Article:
UCLA Postpartum Pelvic Floor Health Program leads way in injury treatment and research
‘One of the big challenges in our field is to understand how we can prevent these injuries from happening or make them less severe,’ says Dr. Tamara Grisales.
UCLA Health has launched a comprehensive OBGYN initiative to treat maternal pelvic floor injury while also researching ways to prevent complications after childbirth and personalize care.
The UCLA Postpartum Pelvic Floor Health Program, which was launched in 2020, offers multidisciplinary care and rehabilitation by urogynecologists, pelvic floor physical therapists and pelvic floor radiologists. Patients range from new mothers to women who gave birth decades ago.
“UCLA is one of the few programs like this in the country,” said Tamara Grisales, MD, assistant clinical professor of obstetrics and gynecology at the David Geffen School of Medicine at UCLA. “Our goal is to provide a resource and a place where a woman can safely discuss and be treated for some of these concerns that arise postpartum, as well as late childbirth consequences.”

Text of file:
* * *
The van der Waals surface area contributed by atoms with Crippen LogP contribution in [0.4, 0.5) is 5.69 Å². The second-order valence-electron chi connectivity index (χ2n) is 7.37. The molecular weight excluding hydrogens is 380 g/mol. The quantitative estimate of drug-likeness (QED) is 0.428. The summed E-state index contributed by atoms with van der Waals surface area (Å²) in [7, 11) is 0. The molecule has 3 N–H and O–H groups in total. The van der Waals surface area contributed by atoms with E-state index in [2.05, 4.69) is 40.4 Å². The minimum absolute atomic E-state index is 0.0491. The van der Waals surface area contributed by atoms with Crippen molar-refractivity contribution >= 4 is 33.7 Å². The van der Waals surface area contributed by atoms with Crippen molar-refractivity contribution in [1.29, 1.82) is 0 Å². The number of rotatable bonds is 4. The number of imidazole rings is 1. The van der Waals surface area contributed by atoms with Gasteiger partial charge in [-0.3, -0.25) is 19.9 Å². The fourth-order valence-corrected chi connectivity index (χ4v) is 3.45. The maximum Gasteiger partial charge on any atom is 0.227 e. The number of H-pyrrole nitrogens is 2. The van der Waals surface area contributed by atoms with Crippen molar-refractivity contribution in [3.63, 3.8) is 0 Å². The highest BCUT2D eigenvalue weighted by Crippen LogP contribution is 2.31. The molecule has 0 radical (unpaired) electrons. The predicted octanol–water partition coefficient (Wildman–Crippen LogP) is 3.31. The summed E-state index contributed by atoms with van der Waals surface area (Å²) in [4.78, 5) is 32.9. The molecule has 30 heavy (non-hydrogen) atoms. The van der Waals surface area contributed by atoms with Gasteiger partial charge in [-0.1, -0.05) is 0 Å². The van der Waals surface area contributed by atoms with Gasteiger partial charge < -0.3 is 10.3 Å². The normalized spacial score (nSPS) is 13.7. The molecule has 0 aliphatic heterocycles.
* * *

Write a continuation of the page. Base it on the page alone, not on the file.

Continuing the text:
The program also aims to serve as a research platform to better understand and treat pelvic floor injury. Doctors hope to better determine which patients are most susceptible to injury and reduce their risk.
“One of the big challenges in our field is to understand how we can prevent these injuries from happening or make them less severe,” said Dr. Grisales, who created the formalized alliance of specialists. “We see women at various times after the injury and they’re having concerns, whether it’s incontinence or prolapse or less commonly pain or sexual function issues. There are consequences of pelvic floor injury that can acutely affect women immediately after delivery and some that may present in a more delayed fashion, perhaps not affecting a woman until decades after delivery.”
The UCLA Postpartum Pelvic Floor Health Program offers diagnostic imaging, counseling and treatment for conditions including third- and fourth-degree tears, pelvic organ prolapse, urinary incontinence, stool leakage, urinary or rectovaginal fistulas and painful intercourse.
“Sometimes that may involve normalizing the situations and setting expectations,” Dr. Grisales said. “Sometimes it can involve very proactive rehabilitation with physical therapy or biofeedback, diagnostic testing or even surgery. We are happy to be a resource for any patient or any OBGYN who feels like a patient needs some additional evaluation or counseling.”
Postpartum pelvic floor health is a growing field that has been driven by patients becoming more empowered to seek information and treatment, Dr. Grisales said.
“A lot of the focus lately is on personalized care and what does each individual woman actually need based on what happened during their pregnancy, during childbirth, and how the birth may be affecting them and whether they had any complications following the delivery,” she said.